In the latest byproduct of the widening global financial crisis, Citigroup Inc. will acquire the banking operations of Wachovia Corp. in a deal facilitated by the government agency that insures the country’s bank deposits.
Wachovia Insurance Services is not included in the deal, according to Vince Scanlon, a spokesperson for Wachovia. Wachovia Insurance Services employs 1,300 people in 34 offices in 15 states and Washington D.C.
Citigroup will absorb up to $42 billion of losses in the deal, with the Federal Deposit Insurance Corp. covering any remaining losses, the government agency said on Sept. 29. Citigroup also will grant the FDIC $12 billion in preferred stock and warrants.
The deal comes after a fevered weekend courtship in which Citigroup and Wells Fargo & Co. both were reportedly studying the books of Wachovia, which was suffering from mounting mortgage losses linked to its ill-timed 2006 acquisition of mortgage lender Golden West Financial Corp.
The FDIC asserted that Wachovia didn’t fail, and that all depositors are protected and there will be no cost to the Deposit Insurance Fund.
Federal Reserve Chairman Ben Bernanke, in a statement Sept. 29, said he supports the “timely actions” taken by the FDIC “which demonstrate our government’s unwavering commitment to financial and economic stability.”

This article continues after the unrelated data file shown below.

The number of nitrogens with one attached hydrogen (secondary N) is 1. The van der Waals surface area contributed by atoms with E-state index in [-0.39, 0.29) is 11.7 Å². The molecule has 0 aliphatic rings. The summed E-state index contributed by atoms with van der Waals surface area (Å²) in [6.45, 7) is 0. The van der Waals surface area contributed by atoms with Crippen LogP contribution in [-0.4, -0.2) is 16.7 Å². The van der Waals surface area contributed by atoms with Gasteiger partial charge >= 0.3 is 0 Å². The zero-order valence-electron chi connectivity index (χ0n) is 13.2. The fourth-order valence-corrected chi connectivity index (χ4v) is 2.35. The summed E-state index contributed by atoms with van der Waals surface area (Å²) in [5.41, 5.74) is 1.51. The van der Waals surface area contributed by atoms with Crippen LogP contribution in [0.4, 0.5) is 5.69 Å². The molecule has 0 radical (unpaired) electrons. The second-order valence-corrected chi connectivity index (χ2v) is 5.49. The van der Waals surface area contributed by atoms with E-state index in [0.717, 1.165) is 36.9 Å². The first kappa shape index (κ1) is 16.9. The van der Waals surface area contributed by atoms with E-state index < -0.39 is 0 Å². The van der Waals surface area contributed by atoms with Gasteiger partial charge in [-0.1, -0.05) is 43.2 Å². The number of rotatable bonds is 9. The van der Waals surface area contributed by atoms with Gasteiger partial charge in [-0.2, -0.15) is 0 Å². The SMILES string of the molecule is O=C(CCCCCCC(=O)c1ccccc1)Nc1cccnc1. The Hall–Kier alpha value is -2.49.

Treasury Secretary Henry Paulson also welcomed the sale of Wachovia to Citigroup, saying it would “mitigate potential market disruptions.” Paulson said he agreed with the FDIC and the Fed that a “failure of Wachovia would have posed a systemic risk” to the nation’s financial system.
“As I have said before, in this period of market stress, we are committed to taking all actions necessary to protect our financial system and our economy,” Paulson said.
The sale of the Wachovia assets comes just days after the government’s seizure of Seattle-based Washington Mutual Inc. — the largest bank failure in U.S. history. As details of its takeover unfolded, Wachovia shares plunged 91 percent in premarket trading on Sept. 29 to 91 cents. The stock closed Sept. 26 at $10, down 74 percent for the year.
Wachovia has been among the banks hardest hit by the ongoing crisis in the mortgage market. It paid roughly $25 billion for Golden West at the height of the nation’s housing boom. With that purchase, Wachovia inherited a deteriorating $122 billion portfolio of Pick-A-Payment loans, Golden West’s specialty, which let borrowers skip some payments.
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